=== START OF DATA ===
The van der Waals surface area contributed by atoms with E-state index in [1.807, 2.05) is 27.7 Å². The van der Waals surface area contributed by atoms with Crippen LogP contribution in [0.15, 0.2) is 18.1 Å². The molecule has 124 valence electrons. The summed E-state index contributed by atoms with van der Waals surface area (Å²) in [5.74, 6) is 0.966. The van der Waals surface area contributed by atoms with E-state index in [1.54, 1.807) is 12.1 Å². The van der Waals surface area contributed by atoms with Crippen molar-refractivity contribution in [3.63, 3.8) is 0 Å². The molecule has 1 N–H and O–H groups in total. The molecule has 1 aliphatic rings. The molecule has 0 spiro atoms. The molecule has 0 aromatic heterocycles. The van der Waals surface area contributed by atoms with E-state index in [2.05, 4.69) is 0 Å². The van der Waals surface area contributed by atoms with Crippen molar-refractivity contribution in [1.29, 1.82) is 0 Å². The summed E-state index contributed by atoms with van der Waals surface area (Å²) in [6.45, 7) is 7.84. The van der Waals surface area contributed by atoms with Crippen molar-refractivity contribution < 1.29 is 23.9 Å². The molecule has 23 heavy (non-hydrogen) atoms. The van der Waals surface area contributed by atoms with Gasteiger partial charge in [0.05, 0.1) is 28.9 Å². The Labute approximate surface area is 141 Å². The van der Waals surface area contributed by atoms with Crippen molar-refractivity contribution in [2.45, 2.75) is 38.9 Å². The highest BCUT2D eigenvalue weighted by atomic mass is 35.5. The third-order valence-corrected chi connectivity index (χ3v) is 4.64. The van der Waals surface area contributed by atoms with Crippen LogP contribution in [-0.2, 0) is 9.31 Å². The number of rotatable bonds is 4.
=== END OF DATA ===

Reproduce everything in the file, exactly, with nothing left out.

The van der Waals surface area contributed by atoms with E-state index in [1.807, 2.05) is 27.7 Å². The van der Waals surface area contributed by atoms with Crippen LogP contribution in [0.15, 0.2) is 18.1 Å². The molecule has 124 valence electrons. The summed E-state index contributed by atoms with van der Waals surface area (Å²) in [5.74, 6) is 0.966. The van der Waals surface area contributed by atoms with E-state index in [1.54, 1.807) is 12.1 Å². The van der Waals surface area contributed by atoms with Crippen molar-refractivity contribution in [3.63, 3.8) is 0 Å². The molecule has 1 N–H and O–H groups in total. The molecule has 1 aliphatic rings. The molecule has 0 spiro atoms. The molecule has 0 aromatic heterocycles. The van der Waals surface area contributed by atoms with E-state index in [2.05, 4.69) is 0 Å². The van der Waals surface area contributed by atoms with Crippen molar-refractivity contribution in [1.29, 1.82) is 0 Å². The summed E-state index contributed by atoms with van der Waals surface area (Å²) in [6.45, 7) is 7.84. The van der Waals surface area contributed by atoms with Crippen molar-refractivity contribution < 1.29 is 23.9 Å². The molecule has 23 heavy (non-hydrogen) atoms. The van der Waals surface area contributed by atoms with Gasteiger partial charge in [0.05, 0.1) is 28.9 Å². The Labute approximate surface area is 141 Å². The van der Waals surface area contributed by atoms with Crippen molar-refractivity contribution in [2.45, 2.75) is 38.9 Å². The highest BCUT2D eigenvalue weighted by atomic mass is 35.5. The third-order valence-corrected chi connectivity index (χ3v) is 4.64. The van der Waals surface area contributed by atoms with Crippen LogP contribution in [-0.2, 0) is 9.31 Å². The number of rotatable bonds is 4.